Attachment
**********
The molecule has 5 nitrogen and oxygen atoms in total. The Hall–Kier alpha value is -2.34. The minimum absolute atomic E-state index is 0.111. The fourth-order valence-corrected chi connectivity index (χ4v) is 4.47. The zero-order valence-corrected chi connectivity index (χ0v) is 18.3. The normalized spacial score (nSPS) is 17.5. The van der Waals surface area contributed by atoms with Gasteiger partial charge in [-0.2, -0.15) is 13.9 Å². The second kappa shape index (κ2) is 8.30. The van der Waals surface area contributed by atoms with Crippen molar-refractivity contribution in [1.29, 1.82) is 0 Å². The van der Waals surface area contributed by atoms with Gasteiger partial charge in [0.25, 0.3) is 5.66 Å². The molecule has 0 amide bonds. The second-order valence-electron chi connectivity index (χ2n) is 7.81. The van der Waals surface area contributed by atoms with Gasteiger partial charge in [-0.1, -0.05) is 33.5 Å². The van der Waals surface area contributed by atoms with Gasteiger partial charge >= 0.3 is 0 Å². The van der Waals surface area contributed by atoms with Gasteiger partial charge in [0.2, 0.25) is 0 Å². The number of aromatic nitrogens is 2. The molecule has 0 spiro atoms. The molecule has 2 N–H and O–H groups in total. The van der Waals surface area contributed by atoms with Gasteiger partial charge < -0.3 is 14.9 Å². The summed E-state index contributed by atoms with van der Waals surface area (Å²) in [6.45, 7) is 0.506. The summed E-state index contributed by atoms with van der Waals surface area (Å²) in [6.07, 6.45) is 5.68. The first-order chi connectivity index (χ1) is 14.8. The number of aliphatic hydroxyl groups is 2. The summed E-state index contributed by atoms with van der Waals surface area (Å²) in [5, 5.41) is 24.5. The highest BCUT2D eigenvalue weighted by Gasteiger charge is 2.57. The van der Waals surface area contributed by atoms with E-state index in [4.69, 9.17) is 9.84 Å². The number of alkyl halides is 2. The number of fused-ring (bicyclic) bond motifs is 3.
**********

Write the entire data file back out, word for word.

The molecule has 5 nitrogen and oxygen atoms in total. The Hall–Kier alpha value is -2.34. The minimum absolute atomic E-state index is 0.111. The fourth-order valence-corrected chi connectivity index (χ4v) is 4.47. The zero-order valence-corrected chi connectivity index (χ0v) is 18.3. The normalized spacial score (nSPS) is 17.5. The van der Waals surface area contributed by atoms with Gasteiger partial charge in [-0.2, -0.15) is 13.9 Å². The second kappa shape index (κ2) is 8.30. The van der Waals surface area contributed by atoms with Crippen molar-refractivity contribution in [1.29, 1.82) is 0 Å². The van der Waals surface area contributed by atoms with Gasteiger partial charge in [0.25, 0.3) is 5.66 Å². The molecule has 0 amide bonds. The second-order valence-electron chi connectivity index (χ2n) is 7.81. The van der Waals surface area contributed by atoms with Gasteiger partial charge in [-0.1, -0.05) is 33.5 Å². The van der Waals surface area contributed by atoms with Gasteiger partial charge >= 0.3 is 0 Å². The van der Waals surface area contributed by atoms with Gasteiger partial charge in [0.2, 0.25) is 0 Å². The number of aromatic nitrogens is 2. The molecule has 0 spiro atoms. The molecule has 2 N–H and O–H groups in total. The van der Waals surface area contributed by atoms with Gasteiger partial charge < -0.3 is 14.9 Å². The summed E-state index contributed by atoms with van der Waals surface area (Å²) in [6.45, 7) is 0.506. The summed E-state index contributed by atoms with van der Waals surface area (Å²) in [6.07, 6.45) is 5.68. The first-order chi connectivity index (χ1) is 14.8. The number of aliphatic hydroxyl groups is 2. The summed E-state index contributed by atoms with van der Waals surface area (Å²) in [5, 5.41) is 24.5. The highest BCUT2D eigenvalue weighted by Gasteiger charge is 2.57. The van der Waals surface area contributed by atoms with E-state index in [4.69, 9.17) is 9.84 Å². The number of alkyl halides is 2. The number of fused-ring (bicyclic) bond motifs is 3.